Companies classed as “businesses in difficulty” on 31 December 2019 will be asked to self-declare that they have not received more than £711,200 in State aid under the State Aid Temporary Framework since 19 March 2019. For fisheries and aquaculture businesses the figure is £106,680 and for agriculture businesses it’s £88,900.

The lender isn’t permitted to ask for personal guarantees. That means they can’t take recovery action over personal assets like your main home or vehicle.

Step 2: How to apply for a loan

Your first port of call should be to contact your own bank via its website. The British Business Bank says: “Phone lines are likely to be busy and branches may not be able to handle enquiries in person.”

The 11 lenders accredited by the British Business Bank include most of the big retail banks, but reportedly only HSBC was offering loans to non-customers.

To apply for a loan you will need to fill in a short (2-page) application form and self-certify that your business is eligible for a loan under BBLS. In other words, that you meet the criteria outlined above.

Unlike loans from CBILS, which were only 80% backed by the Government, banks aren't allowed to ask you to for forward projections. This is undoubtedly one of the reasons why 79.8% of loans have been approved under BBLS, compared to just 50% under CBILS.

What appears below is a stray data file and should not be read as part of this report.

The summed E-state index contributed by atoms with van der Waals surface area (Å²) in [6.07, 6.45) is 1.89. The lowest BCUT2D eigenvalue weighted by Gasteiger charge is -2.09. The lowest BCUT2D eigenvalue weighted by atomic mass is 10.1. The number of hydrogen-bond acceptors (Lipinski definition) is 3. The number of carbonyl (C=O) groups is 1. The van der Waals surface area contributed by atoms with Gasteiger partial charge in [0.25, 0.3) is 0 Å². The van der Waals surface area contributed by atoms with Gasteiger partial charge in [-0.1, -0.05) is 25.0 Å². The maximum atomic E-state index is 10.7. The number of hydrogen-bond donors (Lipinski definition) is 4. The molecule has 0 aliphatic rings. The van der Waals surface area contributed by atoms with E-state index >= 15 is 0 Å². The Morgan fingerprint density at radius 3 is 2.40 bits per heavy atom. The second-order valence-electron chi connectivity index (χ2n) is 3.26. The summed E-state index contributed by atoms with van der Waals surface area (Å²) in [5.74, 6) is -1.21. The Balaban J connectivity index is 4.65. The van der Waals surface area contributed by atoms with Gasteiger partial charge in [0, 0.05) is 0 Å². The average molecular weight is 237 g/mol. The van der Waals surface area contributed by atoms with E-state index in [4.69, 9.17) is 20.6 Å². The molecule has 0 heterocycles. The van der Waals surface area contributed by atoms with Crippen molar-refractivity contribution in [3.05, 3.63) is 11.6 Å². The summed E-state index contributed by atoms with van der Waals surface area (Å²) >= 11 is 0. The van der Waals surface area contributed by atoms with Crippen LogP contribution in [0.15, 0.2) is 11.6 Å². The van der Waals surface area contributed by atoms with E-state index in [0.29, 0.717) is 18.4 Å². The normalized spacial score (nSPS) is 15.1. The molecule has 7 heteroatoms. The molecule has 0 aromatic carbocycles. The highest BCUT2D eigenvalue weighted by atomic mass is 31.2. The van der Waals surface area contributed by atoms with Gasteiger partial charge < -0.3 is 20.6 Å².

Step 3: Decision stage

The lender will then decide whether to provide your business with a loan. Unlike under the CBILS scheme, your lender can’t ask for personal guarantees and the loans are guaranteed 100 per cent by the government.

Since lenders can’t assess the viability of your business, and aren’t responsible for your decision to borrow, they’re supposed to assess your application within days. So if you are accepted, you should be able to access the money fairly quickly.

If your business is eligible, it may be subject to additional scrutiny in the form of customer fraud checks, as well as Anti-Money Laundering and Know Your Customer checks.

If your first-choice lender turns you down, you’re permitted to try again. Indeed, the Gov.uk website suggests approaching other lenders.

The Gov.uk website suggests approaching other lenders if you get turned down.

When is the closing date?

You can apply until 4 November 2020 for a loan under BBLS. You can also transfer loans from other schemes to BBLS up to this date.

 

Can CreditPassport help?

If you are not getting anywhere with your own bank, we've teamed up with Finpoint to help SMEs complete the process and prepare the paperwork to reach out to a wider market.

You can start the process on our partner page here: Go to the CreditPassport Finpoint Funding Portal >